Not everything you see on a tree's bark is disease, although that's usually the first thought of a plant pathologist. Below are bacterial canker and black streak which are both significant problems in some California avocado orchards. Their cause is normally an issue of water/salt management.
But sometimes these patches are innocuous. In a recent farm call, and the “thing” on the bark was a hybrid organism called a lichen. This is a classic odd ball of nature. It consists of a blue-green algae called a cyanobacteria – photosynthetic single cells making sugar – and a fungus that serves to protect the algae from the elements. The fungus is farming the algae, in a way. Neither, though, does well on its own. In fact, it's been difficult to recreate the lichen relationship in the lab, starting with the separate, independent partners.
These are tough “beasts” surviving on most continents, in some very harsh environments. When the going gets rough, they just close up on themselves and survive until the right moisture conditions occur. And, within an hour they can spring forth full of color. The rest of the time, they might just hang on a rock.
Some of the algae also fix nitrogen from the air, so lichen really are self-sustaining. They just need somewhere to grow, a tree, a rock, a roof. They take amazing shapes and colors and they are also known for producing some interesting toxins that could be used as medicines.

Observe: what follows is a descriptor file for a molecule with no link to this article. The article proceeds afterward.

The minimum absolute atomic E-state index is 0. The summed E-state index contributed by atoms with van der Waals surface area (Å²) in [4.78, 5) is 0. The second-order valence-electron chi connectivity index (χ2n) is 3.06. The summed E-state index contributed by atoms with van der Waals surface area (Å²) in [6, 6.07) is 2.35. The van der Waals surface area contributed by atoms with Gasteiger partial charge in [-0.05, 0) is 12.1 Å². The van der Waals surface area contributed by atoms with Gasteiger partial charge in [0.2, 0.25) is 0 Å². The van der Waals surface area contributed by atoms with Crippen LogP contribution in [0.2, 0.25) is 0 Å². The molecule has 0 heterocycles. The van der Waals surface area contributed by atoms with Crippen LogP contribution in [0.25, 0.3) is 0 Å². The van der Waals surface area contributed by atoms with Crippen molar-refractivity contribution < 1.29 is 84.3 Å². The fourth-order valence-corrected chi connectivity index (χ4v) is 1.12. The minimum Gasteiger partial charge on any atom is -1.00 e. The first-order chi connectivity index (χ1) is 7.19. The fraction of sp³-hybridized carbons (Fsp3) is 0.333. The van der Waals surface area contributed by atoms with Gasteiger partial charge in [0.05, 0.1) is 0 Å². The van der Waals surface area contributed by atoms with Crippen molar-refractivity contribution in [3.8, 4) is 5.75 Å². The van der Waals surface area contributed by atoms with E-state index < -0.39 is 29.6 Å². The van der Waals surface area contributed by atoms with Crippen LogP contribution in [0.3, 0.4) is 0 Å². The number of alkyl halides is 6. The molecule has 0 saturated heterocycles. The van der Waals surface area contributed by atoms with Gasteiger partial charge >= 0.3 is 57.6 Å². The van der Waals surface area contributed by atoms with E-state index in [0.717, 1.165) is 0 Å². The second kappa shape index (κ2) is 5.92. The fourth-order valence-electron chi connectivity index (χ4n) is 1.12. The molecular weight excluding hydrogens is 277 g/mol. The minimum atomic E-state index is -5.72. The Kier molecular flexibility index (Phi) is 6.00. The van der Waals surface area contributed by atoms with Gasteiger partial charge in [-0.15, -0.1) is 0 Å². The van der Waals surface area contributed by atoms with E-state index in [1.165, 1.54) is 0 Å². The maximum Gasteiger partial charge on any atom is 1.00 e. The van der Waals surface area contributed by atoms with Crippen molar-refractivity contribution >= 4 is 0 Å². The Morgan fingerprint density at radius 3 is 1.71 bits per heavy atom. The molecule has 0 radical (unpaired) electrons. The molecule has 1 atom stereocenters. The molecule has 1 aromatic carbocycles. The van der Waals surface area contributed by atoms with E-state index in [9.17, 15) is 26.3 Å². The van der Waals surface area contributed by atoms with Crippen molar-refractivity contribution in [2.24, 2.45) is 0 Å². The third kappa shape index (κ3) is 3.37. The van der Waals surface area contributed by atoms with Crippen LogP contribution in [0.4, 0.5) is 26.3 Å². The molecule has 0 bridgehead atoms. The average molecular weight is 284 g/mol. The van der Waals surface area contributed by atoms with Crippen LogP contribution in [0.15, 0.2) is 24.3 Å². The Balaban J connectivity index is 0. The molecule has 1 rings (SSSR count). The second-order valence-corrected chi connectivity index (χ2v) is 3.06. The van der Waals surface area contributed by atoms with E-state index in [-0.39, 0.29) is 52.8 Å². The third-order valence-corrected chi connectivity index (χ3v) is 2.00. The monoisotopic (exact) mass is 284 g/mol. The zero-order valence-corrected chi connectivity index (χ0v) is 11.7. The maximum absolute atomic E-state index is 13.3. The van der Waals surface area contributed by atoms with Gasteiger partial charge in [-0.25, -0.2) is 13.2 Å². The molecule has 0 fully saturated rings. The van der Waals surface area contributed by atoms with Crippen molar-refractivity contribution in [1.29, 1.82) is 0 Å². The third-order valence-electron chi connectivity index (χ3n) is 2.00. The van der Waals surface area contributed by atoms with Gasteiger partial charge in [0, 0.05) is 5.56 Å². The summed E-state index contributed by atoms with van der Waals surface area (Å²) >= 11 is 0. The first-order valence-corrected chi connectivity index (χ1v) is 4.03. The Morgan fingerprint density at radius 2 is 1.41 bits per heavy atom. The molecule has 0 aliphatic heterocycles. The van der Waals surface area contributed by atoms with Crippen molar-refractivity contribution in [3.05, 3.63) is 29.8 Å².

These life forms have been studied for over 150 years and have been recognized as kind of the standard for a "mutualism", a symbiosis where the two participants benefit from each other. Only in the last few years has it been recognized that there is often a third component to this symbiosis - various yeasts that are the likely producers of the toxins. Toxic for some life forms like other bacteria, algae or animals, but not others. For some animals, lichens can be an important food source, such as for caribou, reindeer and musk ox. Animals and lichen that are all growing in a harsh climate.
The California state lichen is Spanish Moss or Lace Lichen, neither moss nor lace nor Spanish, but Ramalina menziesii. It is not to be confused with that other Spanish Moss found around the world, in the genus Usnea. It's all worth reading about, because it can get so confusing
Snails and Slugs (May 22, 2019 from 3-4pm)
Presenters: (!) Dr. Cheryl Wilen (UC IPM), (2) Dr. Rory Mc Donnell and (3) Dr. Dee Denver (Oregon State University), (4) Dr. Adler Dillman and (5) Dr. Irma De Ley (UC Riverside). The webinar will cover an overview of snail and slug biology, damage and management with emphasis on brown snail and Italian white snail, and current research on slug biocontrol using nematodes. One DPR CE unit (other) and one CCA CE unit (IPM) are approved.
And What Else Are the
UC Ag Experts
|UC Ag Experts Talk: Snails and slugs||5/22/2019|